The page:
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SC steps in

The court’s decision to take custody of the entire election record, including ballot papers and videography of the electoral process, is a decisive move toward unravelling the truth behind the alleged vote tampering.

SC steps in

File Photo: Supreme Court

In the heart of India, where the democratic spirit should thrive, the recent Chandigarh mayoral election has unfolded as a disconcerting spectacle, prompting serious scrutiny from the highest echelons of our judiciary. Chief Justice of India D.Y. Chandrachud minced no words in lambasting the presiding officer’s conduct, aptly labelling it a “mockery of democracy.” The core tenet of any democratic process lies in the sanctity of elections, where citizens exercise their right to choose their representatives. The disturbing visuals of the presiding officer allegedly tampering with votes caught on camera during the Chandigarh mayoral election have struck at the very foundation of this democratic edifice. Chief Justice Chandrachud’s stern remarks reflect not just the court’s concern but a collective alarm for the well-being of our democratic principles. Democracy, as we know it, relies on the integrity of the electoral process. The apex court’s assertion that it “will not allow democracy to be murdered like this” underscores the pivotal role the judiciary plays in safeguarding the democratic ethos. In a nation where the people’s voice should resonate through fair and transparent elections, any attempt to undermine this process is an assault on the essence of democracy itself. The deferment of the first meeting of the newly elected BJP mayor on February 7 by the Supreme Court serves as a glimmer of hope for opposition parties. It signals the judiciary’s commitment to ensuring justice prevails over electoral irregularities. The court’s decision to take custody of the entire election record, including ballot papers and videography of the electoral process, is a decisive move toward unravelling the truth behind the alleged vote tampering.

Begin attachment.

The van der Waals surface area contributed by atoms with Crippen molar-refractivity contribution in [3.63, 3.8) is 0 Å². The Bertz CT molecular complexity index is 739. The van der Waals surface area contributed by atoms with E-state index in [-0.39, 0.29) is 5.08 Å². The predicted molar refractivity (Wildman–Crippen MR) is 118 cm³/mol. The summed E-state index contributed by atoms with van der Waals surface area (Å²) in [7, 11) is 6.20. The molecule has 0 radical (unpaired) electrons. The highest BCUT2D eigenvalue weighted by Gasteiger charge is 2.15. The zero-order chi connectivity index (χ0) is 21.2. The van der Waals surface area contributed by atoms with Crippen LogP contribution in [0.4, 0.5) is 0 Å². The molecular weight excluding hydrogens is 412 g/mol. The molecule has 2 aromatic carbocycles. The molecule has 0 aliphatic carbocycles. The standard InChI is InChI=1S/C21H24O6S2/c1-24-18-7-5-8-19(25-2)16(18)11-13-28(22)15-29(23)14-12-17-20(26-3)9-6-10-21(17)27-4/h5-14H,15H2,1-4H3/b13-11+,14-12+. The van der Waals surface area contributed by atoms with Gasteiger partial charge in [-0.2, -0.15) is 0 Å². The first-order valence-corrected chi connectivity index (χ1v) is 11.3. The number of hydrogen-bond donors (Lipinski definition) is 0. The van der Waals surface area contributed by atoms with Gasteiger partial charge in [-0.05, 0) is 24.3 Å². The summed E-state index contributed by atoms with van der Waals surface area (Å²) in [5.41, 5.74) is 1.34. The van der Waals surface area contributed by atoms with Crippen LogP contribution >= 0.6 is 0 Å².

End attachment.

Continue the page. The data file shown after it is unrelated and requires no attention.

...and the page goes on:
As the court directed the presiding officer to explain his conduct in the upcoming hearing on February 19, it becomes evident that accountability is paramount. The court’s proactive stance in sequestering the election records under the custody of the Registrar General of the High court of Punjab and Haryana reinforces the need to preserve the purity and sanctity of the electoral process. The opposition parties, particularly the Aam Aadmi Party (AAP), view the Supreme Court’s intervention as a beacon of hope. The leader of AAP in Chandigarh, Mr Prem Garg, expressed optimism that the court would set aside the election and endorse their plea for a fresh and untainted exercise. The judicial scrutiny serves not only as a check on potential electoral malpractice but also as a reassurance to citizens that their democratic rights are vigilantly protected. In essence, the Chandigarh mayoral election controversy serves as a stark reminder that democracy is a fragile institution that requires constant vigilance and protection. As the legal proceedings unfold, the nation watches with bated breath, hoping that the Court’s unwavering commitment to justice will ensure that the democratic fabric remains untarnished in Chandigarh and serves as a precedent for the entire nation. The political class, too, should learn; if a party seeks to rule it must be through mandate, not manipulation.

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